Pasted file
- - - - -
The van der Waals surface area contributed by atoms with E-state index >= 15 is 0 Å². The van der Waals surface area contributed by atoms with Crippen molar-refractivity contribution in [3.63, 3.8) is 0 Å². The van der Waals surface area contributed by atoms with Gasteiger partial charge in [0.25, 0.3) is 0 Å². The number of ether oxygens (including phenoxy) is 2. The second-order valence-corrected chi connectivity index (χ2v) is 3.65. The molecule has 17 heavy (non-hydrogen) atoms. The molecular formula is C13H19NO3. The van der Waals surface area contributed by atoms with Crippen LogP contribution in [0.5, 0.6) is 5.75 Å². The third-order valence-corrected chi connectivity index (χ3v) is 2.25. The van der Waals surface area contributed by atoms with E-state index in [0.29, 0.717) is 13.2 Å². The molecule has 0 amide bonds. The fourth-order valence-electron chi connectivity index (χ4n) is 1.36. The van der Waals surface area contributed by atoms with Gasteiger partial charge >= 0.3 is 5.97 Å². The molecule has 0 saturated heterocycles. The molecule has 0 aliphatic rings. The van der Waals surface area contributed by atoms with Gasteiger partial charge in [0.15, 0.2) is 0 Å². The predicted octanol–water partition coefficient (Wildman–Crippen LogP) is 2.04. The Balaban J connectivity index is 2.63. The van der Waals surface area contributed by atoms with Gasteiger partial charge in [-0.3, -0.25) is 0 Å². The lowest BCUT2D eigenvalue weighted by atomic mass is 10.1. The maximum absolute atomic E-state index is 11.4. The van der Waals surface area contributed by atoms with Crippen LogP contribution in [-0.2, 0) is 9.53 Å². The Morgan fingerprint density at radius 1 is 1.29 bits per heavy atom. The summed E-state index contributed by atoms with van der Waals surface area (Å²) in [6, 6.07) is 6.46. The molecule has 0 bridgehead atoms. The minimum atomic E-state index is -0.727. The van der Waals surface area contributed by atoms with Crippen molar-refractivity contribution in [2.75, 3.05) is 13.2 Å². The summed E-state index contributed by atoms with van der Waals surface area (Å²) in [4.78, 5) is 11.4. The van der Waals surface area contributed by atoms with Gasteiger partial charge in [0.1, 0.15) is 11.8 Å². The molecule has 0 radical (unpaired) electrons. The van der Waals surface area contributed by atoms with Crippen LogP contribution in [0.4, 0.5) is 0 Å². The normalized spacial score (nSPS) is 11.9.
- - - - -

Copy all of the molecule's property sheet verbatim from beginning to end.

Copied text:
The van der Waals surface area contributed by atoms with E-state index >= 15 is 0 Å². The van der Waals surface area contributed by atoms with Crippen molar-refractivity contribution in [3.63, 3.8) is 0 Å². The van der Waals surface area contributed by atoms with Gasteiger partial charge in [0.25, 0.3) is 0 Å². The number of ether oxygens (including phenoxy) is 2. The second-order valence-corrected chi connectivity index (χ2v) is 3.65. The molecule has 17 heavy (non-hydrogen) atoms. The molecular formula is C13H19NO3. The van der Waals surface area contributed by atoms with Crippen LogP contribution in [0.5, 0.6) is 5.75 Å². The third-order valence-corrected chi connectivity index (χ3v) is 2.25. The van der Waals surface area contributed by atoms with E-state index in [0.29, 0.717) is 13.2 Å². The molecule has 0 amide bonds. The fourth-order valence-electron chi connectivity index (χ4n) is 1.36. The van der Waals surface area contributed by atoms with Gasteiger partial charge >= 0.3 is 5.97 Å². The molecule has 0 saturated heterocycles. The molecule has 0 aliphatic rings. The van der Waals surface area contributed by atoms with Gasteiger partial charge in [0.15, 0.2) is 0 Å². The predicted octanol–water partition coefficient (Wildman–Crippen LogP) is 2.04. The Balaban J connectivity index is 2.63. The van der Waals surface area contributed by atoms with Gasteiger partial charge in [-0.3, -0.25) is 0 Å². The lowest BCUT2D eigenvalue weighted by atomic mass is 10.1. The maximum absolute atomic E-state index is 11.4. The van der Waals surface area contributed by atoms with Crippen LogP contribution in [-0.2, 0) is 9.53 Å². The Morgan fingerprint density at radius 1 is 1.29 bits per heavy atom. The summed E-state index contributed by atoms with van der Waals surface area (Å²) in [6, 6.07) is 6.46. The molecule has 0 bridgehead atoms. The minimum atomic E-state index is -0.727. The van der Waals surface area contributed by atoms with Crippen molar-refractivity contribution in [2.75, 3.05) is 13.2 Å². The summed E-state index contributed by atoms with van der Waals surface area (Å²) in [4.78, 5) is 11.4. The van der Waals surface area contributed by atoms with Gasteiger partial charge in [0.1, 0.15) is 11.8 Å². The molecule has 0 radical (unpaired) electrons. The van der Waals surface area contributed by atoms with Crippen LogP contribution in [0.4, 0.5) is 0 Å². The normalized spacial score (nSPS) is 11.9.